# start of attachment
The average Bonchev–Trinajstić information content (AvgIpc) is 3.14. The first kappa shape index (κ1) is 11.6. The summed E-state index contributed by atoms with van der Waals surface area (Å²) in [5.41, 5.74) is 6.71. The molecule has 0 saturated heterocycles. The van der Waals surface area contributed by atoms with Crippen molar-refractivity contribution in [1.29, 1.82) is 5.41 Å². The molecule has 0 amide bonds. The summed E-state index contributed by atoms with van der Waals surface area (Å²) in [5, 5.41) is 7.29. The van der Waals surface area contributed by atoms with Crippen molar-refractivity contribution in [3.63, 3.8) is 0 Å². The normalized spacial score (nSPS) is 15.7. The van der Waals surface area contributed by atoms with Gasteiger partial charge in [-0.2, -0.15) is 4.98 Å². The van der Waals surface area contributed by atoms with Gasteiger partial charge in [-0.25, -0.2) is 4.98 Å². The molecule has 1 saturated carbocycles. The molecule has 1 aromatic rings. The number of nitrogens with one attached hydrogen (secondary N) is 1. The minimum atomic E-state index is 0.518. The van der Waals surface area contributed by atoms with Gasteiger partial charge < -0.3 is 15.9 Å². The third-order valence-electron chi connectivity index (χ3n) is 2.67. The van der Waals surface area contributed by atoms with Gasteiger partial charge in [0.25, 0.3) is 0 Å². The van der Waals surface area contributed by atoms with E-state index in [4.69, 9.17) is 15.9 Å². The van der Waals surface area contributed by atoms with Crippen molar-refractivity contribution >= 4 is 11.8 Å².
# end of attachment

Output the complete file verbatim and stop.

The average Bonchev–Trinajstić information content (AvgIpc) is 3.14. The first kappa shape index (κ1) is 11.6. The summed E-state index contributed by atoms with van der Waals surface area (Å²) in [5.41, 5.74) is 6.71. The molecule has 0 saturated heterocycles. The van der Waals surface area contributed by atoms with Crippen molar-refractivity contribution in [1.29, 1.82) is 5.41 Å². The molecule has 0 amide bonds. The summed E-state index contributed by atoms with van der Waals surface area (Å²) in [5, 5.41) is 7.29. The van der Waals surface area contributed by atoms with Crippen molar-refractivity contribution in [3.63, 3.8) is 0 Å². The normalized spacial score (nSPS) is 15.7. The van der Waals surface area contributed by atoms with Gasteiger partial charge in [-0.2, -0.15) is 4.98 Å². The van der Waals surface area contributed by atoms with Gasteiger partial charge in [-0.25, -0.2) is 4.98 Å². The molecule has 1 saturated carbocycles. The molecule has 1 aromatic rings. The number of nitrogens with one attached hydrogen (secondary N) is 1. The minimum atomic E-state index is 0.518. The van der Waals surface area contributed by atoms with Gasteiger partial charge < -0.3 is 15.9 Å². The third-order valence-electron chi connectivity index (χ3n) is 2.67. The van der Waals surface area contributed by atoms with Gasteiger partial charge in [0.25, 0.3) is 0 Å². The van der Waals surface area contributed by atoms with E-state index in [4.69, 9.17) is 15.9 Å². The van der Waals surface area contributed by atoms with Crippen molar-refractivity contribution >= 4 is 11.8 Å².